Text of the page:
This is a passion flower.
Saturday, 22 July 2017
Friday, 21 July 2017
A recent weekend saw many private gardens opened locally in Shipley, to raise money for The Children's Society. This is an annual event, though rarely do we see such good weather for it! It is always a delight to see what people can do with 'ordinary' gardens, the modest-sized plots that many of our suburban houses are blessed with.
The garden in my first photo above had a pretty rose-covered arch, a pond and plenty of areas to sit, lots of fruit trees and bushes, a greenhouse and a very desirable shed-cum-art-studio at the top of the garden.
The one below is a very steep plot, rising up vertiginous steps to woodland. It boasts a water feature, with a small waterfall cascading into a pool full of fish. There was masses of colour and some cute creatures hiding (spot the owls?). All could be enjoyed from a large terrace at the bottom, with some comfortable seating (and refreshments).
The plot below was a long garden, separated cleverly into 'rooms' to break up the view. The fence had a passion flower vine spilling over it. I remember being amazed the first time I ever saw one. The flowers have such an intricate structure, which earned the plant its name when Spanish Christian missionaries in the 15th century used the flower as a symbol of Christ's crucifixion. I didn't think they were hardy enough to grow as far north as this, but this one looked extremely healthy and was full of buds.
Thursday, 20 July 2017
This colourful sign, welcoming people to Saltaire, has been outside the rail station for some time now. I've taken a few photos of it but never got one I was pleased with. This isn't brilliant either but it'll have to do! There are obstructions to photographing it square on, so the only possibility is this rather oblique angle - but you get the idea...
The sign has been designed by students, Massimiliano Belli and Giada Dambra, from Bradford School of Art, taking inspiration from the Italianate architecture and layout of the village to show the key points of interest. Formerly there was just a blank, black screen, the reverse of a station signboard belonging to the rail operators. It looks much, much better now.
Wednesday, 19 July 2017
A few weeks ago, when the hawthorn blossom was abundant, I took my favourite walk along the canalside and back along the river bank. Cows were grazing peacefully on the fields of the Milner Field estate, which formerly belonged to Titus Salt Jnr. The may-blossom always reminds me of my childhood. It is lovely to be transported, even for a few moments, away from the hustle of today's world into something timeless.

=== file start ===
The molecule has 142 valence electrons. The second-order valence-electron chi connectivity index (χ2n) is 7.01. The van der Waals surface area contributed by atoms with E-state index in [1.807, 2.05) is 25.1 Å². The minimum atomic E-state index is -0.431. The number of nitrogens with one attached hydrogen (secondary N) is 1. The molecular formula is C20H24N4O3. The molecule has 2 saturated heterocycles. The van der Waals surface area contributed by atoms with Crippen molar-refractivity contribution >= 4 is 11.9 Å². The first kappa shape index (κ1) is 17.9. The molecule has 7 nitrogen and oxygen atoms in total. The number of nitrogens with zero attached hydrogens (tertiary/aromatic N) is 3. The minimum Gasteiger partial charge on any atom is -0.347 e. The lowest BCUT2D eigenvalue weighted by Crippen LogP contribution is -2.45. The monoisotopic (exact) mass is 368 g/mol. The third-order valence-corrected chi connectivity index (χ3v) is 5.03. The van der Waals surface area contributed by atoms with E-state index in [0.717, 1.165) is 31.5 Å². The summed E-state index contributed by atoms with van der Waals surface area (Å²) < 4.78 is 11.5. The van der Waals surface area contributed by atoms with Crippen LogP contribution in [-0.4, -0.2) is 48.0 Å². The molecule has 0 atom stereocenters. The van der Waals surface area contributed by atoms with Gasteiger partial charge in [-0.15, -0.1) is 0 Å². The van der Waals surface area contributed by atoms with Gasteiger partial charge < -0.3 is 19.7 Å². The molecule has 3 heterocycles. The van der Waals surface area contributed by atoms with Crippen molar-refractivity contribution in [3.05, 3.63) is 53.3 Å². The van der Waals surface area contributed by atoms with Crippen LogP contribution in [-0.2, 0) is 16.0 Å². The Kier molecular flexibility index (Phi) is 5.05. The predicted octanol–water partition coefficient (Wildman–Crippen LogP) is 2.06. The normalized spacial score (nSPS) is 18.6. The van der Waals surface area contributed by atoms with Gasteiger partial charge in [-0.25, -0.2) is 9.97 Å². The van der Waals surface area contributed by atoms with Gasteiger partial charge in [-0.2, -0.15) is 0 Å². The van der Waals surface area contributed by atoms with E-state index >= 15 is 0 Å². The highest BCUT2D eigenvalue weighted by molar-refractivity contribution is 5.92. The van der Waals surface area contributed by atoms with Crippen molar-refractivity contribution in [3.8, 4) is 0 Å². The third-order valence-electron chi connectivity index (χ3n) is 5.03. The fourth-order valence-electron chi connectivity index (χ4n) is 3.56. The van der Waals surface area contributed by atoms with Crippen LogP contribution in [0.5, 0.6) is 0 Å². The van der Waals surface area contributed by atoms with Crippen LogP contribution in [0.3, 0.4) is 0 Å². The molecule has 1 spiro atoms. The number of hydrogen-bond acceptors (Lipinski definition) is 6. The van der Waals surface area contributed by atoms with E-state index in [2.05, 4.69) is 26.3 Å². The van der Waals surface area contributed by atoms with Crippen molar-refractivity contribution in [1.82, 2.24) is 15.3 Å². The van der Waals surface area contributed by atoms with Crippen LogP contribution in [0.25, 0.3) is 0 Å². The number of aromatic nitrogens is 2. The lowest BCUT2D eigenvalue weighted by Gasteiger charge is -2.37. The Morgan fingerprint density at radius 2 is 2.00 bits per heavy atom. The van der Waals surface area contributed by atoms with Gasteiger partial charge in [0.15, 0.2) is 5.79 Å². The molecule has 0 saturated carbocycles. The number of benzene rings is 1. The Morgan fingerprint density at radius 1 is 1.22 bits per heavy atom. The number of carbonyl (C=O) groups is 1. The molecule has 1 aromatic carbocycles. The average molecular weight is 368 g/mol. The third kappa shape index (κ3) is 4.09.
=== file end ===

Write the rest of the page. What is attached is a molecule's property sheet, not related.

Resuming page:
Tuesday, 18 July 2017
During the summer there are sometimes steam-hauled train excursions that pass through Saltaire and I've tried, without much success, to photograph them before. When a neighbour tipped me off that the most famous steam locomotive of all - The Flying Scotsman - was coming, I was determined to capture it as best I could. So here you are!
After many adventures, including being the first steam engine officially to reach 100mph (in 1934), this lovely old locomotive, originally built in 1923, retired from regular service in 1963. It passed into private ownership and travelled in the USA, Canada and Australia, before being bought by the National Railway Museum in York in 2004. It has been thoroughly overhauled and rebuilt over the last ten years and is now allowed to run on our main rail lines.
It is pulling excursions all over the country this year. This particular trip is billed as 'The Waverley Excursion', a day's journey from York to Carlisle and back.
Monday, 17 July 2017
Returning from my walk, I left the Leeds-Liverpool Canal at Dowley Gap and cut down Wagon Lane, to join the River Aire. The river meanders through the playing fields belonging to Bradford and Bingley rugby club, and then through an area called Ryeloaf Meadows, a wet woodland managed for conservation by Bradford Council's Countryside Service. It was staked out by 'eco-warriors' at one time, seeking to prevent the building of the Bingley relief road, which now passes through on stilts. Some years later, despite the faint hum of traffic from above, the area seems to me to have recovered well. Growth is lush. In parts, trying to follow the footpath is like trekking through a jungle!
This pretty plant is Meadowsweet (Filipendula ulmaria). It's a plant that I overlooked for years, assuming it was a variety of lady lace, but it is a different genus. It grows profusely in wet places. It's an interesting plant with many traditional uses; it was once used as a strewing herb, thrown on floors in homes and churches to scent them.
There were quite a few of these brown butterflies too. They had brown velvety upperwings with a few spots underneath. I'm not skilled at butterfly identification but I think it is a Ringlet.
Sunday, 16 July 2017